#GartnerIAM: Analytics in IAM Enable Security

#GartnerIAM: Analytics in IAM Enable Security

A lot of negativity in security can be compounded with the positivity of the future of IAM and analytics.

Speaking at the Gartner IAM conference in London, Jason Keenaghan, program director of the IBM Security Offering Management at ‎IBM said that a lot of security focus is on external attacks, the security operations center, endpoint and the attacks from within. “This is a focus for privileged access also, and what do with it,” he explained.

“There are two key things you need to do to protect: step one is to know who the users are, and how to get a level of assurance so you know who they are claiming to be. Step two is once you have identified who the user is and who has a digital identity, you cannot just be satisfied to know what they are going after.”

Pointing at the 2016 Verizon Data Breach Investigations Report, which found that 63% of incidents are ‘still down to username/passwords’ as organizations want to lock down security and don’t want crown jewels, Keenaghan argued that password-based authentication is at odds with usability, and whether employees or contractors want good security or user experience.

“It is easier said than done, especially as with the way we have looked at security,” he said. “We want to select proper authentication methods based on associated risk, such as what device they are coming from, what access rights the person has, what location they are coming from and what behavior they have had in the past. You need to take that all into account with an authentication strategy.”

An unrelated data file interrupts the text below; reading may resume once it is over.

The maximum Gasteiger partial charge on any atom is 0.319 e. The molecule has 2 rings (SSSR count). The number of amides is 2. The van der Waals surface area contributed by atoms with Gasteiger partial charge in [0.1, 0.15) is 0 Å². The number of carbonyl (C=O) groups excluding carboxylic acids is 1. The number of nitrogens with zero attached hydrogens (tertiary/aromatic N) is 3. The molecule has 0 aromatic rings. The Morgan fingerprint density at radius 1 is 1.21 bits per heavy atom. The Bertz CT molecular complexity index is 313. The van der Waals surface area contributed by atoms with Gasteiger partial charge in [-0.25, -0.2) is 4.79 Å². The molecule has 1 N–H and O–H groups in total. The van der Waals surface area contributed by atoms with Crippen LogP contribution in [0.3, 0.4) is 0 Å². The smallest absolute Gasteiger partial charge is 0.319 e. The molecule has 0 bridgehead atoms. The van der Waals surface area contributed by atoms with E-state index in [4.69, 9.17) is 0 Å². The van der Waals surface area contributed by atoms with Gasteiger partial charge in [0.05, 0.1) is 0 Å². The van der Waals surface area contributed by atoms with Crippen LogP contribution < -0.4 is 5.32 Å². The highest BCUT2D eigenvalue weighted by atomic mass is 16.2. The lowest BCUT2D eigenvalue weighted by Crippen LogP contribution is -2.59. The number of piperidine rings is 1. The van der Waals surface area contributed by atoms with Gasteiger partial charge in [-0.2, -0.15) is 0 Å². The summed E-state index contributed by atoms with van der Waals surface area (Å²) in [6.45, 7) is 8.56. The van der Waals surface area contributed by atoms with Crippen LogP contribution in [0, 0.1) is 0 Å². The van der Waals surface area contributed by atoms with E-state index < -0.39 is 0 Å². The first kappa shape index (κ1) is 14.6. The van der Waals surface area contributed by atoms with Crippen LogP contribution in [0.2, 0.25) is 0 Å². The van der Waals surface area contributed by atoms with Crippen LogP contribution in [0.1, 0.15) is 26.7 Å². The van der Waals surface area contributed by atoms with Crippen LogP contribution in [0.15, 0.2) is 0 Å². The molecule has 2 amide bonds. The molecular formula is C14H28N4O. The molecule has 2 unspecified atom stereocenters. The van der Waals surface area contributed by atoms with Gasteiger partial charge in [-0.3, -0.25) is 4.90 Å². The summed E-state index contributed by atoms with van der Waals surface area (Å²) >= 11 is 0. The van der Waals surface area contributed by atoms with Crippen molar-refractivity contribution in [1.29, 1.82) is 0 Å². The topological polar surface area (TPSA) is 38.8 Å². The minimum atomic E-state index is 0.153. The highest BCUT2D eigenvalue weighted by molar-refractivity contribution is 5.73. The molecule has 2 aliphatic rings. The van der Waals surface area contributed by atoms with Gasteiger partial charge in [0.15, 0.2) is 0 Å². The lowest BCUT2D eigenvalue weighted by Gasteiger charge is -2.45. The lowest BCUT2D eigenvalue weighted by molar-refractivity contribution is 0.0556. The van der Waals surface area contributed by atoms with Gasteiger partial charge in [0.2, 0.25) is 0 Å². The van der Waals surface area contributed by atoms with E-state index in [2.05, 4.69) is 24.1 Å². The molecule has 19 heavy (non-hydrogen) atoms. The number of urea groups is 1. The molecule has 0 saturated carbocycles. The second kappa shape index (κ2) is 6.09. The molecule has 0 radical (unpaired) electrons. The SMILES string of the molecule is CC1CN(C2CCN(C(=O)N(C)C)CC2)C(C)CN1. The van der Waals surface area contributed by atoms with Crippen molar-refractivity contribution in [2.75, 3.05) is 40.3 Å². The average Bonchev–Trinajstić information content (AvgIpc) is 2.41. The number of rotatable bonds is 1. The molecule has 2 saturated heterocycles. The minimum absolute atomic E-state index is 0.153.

Keenaghan pointed at a 2015 IBM XForce Report which revealed that 61% of organizations do not monitor privileged access users. Joining him on stage was Angelika Steinacker, who leads IBM's Identity & Access Management Competency in Europe, and Sridhar Muppidi, chief technology officer for Identity & Access Management Solutions for IBN Security Systems. Steinacker praised comments made in the opening keynote about analytics in IAM, and identity management and governance. In particular, she said that identity management has to be a business driven topic, and on fulfilling regulations, that is where IAM fits into regulations.

Muppidi pointed at the recent launch of IBM Watson, saying that cognitive decisions mean that machine learning can be a part of IAM, spotting attacks that SOCs and analysts overlook, and are “able to make risk-based authentication and entitlements, able to influence for multi-factor authentication and be more and more cognitive”.

Source: Information Security Magazine